I was able to cut through 4.4 mm of the glue center layer with almost 2 passes and through with 3 or 4 passes. I checked the width of the cut at 3 mm above the focus point and it is the same as at the focus point, so I don’t think the beam is being clipped by much when the focus point is moved down with successive layers. It would seam that the laser is struggling with the white plywood, perhaps also affected by the grain direction.

I have tried checking the depth of cut by having the laser cut to the edge of the material. It seems that a step offset of 1 mm rather than 0.5 mm works better. I am compensating for the error in the distance from the head to the material by changing the material thickness to get the focus at the top surface of the material. I wish there was a way to establish focus at 9 points instead of just the center. My Afinia 3D printer does that and it is really just a software feature that could be added to Lightburn. The software could interpolate between points and move the focus when making cuts or marking.

Now that I know of some of the variables and eliminate those that I can control, I am able to concentrate on the speed that provides the optimum cutting depth. That may mean making each successive pass on a different layer with different speed and offset settings. Worst case, I can set up the board with a fixture and cut the opposite side. I have cut several objects with this plywood before, and the only difference I saw originally was the 2.8 vs 3 mm thickness. I will continue to investigate and report back my results in the hope that others may benefit.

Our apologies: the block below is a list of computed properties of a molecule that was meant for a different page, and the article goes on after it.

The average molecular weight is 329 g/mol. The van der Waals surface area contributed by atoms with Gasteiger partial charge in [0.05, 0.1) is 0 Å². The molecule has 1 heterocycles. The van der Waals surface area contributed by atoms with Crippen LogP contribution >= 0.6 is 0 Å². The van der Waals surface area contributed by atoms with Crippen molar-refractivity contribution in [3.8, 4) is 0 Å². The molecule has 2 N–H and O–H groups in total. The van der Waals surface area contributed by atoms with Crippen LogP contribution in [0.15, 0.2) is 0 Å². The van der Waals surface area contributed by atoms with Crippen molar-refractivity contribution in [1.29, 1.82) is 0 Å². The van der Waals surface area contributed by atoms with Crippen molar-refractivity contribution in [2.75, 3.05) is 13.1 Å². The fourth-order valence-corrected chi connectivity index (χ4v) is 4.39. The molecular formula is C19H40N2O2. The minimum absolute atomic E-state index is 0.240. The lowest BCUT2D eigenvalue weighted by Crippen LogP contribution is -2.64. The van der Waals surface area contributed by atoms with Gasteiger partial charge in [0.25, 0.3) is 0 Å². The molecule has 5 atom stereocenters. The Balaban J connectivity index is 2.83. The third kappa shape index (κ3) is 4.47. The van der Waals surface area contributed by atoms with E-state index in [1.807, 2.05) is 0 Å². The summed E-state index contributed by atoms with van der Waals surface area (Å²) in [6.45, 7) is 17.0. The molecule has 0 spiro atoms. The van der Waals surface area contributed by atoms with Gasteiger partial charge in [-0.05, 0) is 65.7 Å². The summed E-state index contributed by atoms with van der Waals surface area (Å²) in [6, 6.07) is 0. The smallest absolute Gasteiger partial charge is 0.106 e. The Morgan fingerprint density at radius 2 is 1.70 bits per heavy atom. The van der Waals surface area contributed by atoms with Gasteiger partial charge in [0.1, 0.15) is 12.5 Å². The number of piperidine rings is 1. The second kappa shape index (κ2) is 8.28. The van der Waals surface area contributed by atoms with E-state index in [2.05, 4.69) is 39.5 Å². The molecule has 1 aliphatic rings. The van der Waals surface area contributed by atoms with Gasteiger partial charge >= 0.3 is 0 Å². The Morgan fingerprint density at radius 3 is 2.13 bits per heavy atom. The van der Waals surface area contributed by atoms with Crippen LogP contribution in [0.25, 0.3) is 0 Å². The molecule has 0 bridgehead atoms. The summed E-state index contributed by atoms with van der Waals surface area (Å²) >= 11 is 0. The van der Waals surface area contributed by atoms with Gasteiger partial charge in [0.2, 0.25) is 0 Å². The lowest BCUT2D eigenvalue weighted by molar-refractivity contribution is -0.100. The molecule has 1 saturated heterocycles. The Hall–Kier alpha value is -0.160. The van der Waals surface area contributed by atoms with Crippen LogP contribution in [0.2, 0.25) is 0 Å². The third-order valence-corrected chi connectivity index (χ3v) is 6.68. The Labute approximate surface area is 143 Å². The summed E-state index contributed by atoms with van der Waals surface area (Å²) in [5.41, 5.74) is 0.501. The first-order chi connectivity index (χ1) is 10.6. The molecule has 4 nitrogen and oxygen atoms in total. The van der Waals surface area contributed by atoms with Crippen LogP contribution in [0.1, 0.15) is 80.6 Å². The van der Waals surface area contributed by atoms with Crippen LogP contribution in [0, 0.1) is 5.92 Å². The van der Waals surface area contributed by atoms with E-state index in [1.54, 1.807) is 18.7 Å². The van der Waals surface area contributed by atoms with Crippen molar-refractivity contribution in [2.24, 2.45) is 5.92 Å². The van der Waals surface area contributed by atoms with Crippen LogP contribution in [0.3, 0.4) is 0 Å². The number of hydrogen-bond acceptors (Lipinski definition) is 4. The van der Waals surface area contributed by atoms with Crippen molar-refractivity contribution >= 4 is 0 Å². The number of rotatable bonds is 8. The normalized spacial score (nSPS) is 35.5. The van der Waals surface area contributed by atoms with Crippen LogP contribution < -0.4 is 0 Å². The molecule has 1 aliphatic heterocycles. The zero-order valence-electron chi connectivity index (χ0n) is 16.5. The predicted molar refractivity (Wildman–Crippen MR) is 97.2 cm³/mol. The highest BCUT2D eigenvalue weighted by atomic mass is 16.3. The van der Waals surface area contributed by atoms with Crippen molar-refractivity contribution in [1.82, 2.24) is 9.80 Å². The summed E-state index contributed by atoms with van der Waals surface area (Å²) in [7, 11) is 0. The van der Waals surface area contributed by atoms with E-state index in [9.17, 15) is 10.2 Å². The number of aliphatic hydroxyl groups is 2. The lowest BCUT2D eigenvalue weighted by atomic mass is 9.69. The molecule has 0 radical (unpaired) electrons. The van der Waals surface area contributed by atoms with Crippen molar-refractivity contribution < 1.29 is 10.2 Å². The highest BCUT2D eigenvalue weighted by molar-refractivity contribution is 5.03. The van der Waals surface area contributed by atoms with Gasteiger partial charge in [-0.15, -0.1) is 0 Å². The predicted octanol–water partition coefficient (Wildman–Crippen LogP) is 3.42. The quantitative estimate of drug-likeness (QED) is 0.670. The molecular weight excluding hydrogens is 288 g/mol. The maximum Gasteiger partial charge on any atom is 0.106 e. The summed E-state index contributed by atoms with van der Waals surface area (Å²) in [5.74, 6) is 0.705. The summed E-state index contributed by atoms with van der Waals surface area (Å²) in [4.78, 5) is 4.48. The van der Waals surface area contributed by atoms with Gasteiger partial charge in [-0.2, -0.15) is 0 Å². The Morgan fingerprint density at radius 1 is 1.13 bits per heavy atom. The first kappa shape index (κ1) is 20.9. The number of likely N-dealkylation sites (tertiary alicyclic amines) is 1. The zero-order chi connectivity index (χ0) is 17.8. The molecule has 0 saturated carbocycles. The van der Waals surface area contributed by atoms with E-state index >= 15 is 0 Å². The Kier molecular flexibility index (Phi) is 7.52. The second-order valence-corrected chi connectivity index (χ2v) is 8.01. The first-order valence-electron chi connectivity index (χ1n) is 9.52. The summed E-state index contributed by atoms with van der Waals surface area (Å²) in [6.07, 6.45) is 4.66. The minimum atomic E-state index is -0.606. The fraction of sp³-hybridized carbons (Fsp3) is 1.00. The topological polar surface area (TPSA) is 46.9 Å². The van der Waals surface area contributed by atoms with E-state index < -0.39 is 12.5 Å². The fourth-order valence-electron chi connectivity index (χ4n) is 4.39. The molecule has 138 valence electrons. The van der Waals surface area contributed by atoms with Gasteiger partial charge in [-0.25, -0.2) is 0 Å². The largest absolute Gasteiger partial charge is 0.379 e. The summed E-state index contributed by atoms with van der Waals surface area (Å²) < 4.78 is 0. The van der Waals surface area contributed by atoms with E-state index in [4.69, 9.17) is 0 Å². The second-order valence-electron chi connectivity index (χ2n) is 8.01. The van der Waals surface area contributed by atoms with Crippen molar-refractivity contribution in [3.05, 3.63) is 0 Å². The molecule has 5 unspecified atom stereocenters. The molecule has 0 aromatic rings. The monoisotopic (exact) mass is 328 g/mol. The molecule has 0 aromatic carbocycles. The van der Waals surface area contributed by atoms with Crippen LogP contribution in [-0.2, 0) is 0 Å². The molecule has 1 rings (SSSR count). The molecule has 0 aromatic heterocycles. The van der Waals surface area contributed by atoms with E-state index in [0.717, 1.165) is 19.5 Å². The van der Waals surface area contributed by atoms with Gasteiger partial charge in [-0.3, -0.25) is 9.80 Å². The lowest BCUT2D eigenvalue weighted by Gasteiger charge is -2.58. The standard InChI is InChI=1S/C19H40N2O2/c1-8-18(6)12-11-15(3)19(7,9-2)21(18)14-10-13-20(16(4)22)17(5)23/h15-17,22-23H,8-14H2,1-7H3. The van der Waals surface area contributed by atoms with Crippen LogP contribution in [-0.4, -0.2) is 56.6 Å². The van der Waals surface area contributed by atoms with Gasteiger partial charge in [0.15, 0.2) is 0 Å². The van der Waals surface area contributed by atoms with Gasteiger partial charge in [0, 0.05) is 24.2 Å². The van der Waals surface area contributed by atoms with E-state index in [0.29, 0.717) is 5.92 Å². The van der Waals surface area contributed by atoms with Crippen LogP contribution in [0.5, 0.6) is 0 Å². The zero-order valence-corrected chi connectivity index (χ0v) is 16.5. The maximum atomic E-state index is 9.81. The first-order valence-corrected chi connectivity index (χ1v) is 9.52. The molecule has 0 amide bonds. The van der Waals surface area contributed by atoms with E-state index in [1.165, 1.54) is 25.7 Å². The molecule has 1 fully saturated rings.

I have used CO2 lasers that are much more expensive and powerful and I had similar issues with trying to cut through 1/4 inch plywood, so I am not convinced the wavelength is the prime difference.

If I’m correct, that’s a $2,500 machine. Best power output is 2.5 watts. You really need air assist and more power. Materials is just one issue. But if you have it all figured out, then awesome.

The output is rated at 5 watts average power and it does have air assist.

As an update, I am able to cut the original 3 mm plywood using a speed of 150 and 0.5 step increments per pass, 3 passes. This is slower than what I have used in the past for this same 3 mm plywood, so it might mean I need to clean the laser lens to get the power back.

I was actually able to cut through 2 layers of the 3mm plywood by using 6 passes with a step of 0.5.

When I tried this same method on a piece of pine plywood from Lowes, it did not go very far. This is the same 1/4 inch plywood I had tried to cut out an escapement gear using a 50 watt CO2 laser before I acquired the diode laser. I was only able to get it to break out the backside with the CO2 after so many passes I lost count. (see gear teeth in upper portion of photo. The box at the bottom is from the diode laser. The pine is harder to cut than the birch plywood I have been using. If it was a big part it would take forever if it could even be done at all.

I also realized that the spots along the lower side laser path correspond to the touch points of the silicone waffle support pad. See photo.

I consider this topic closed for now, given the reduction in speed solved the problem.
I still think having the ability to check focus at any given point in the field of the laser would be a useful addition to the software.

1 Like

This topic was automatically closed 30 days after the last reply. New replies are no longer allowed.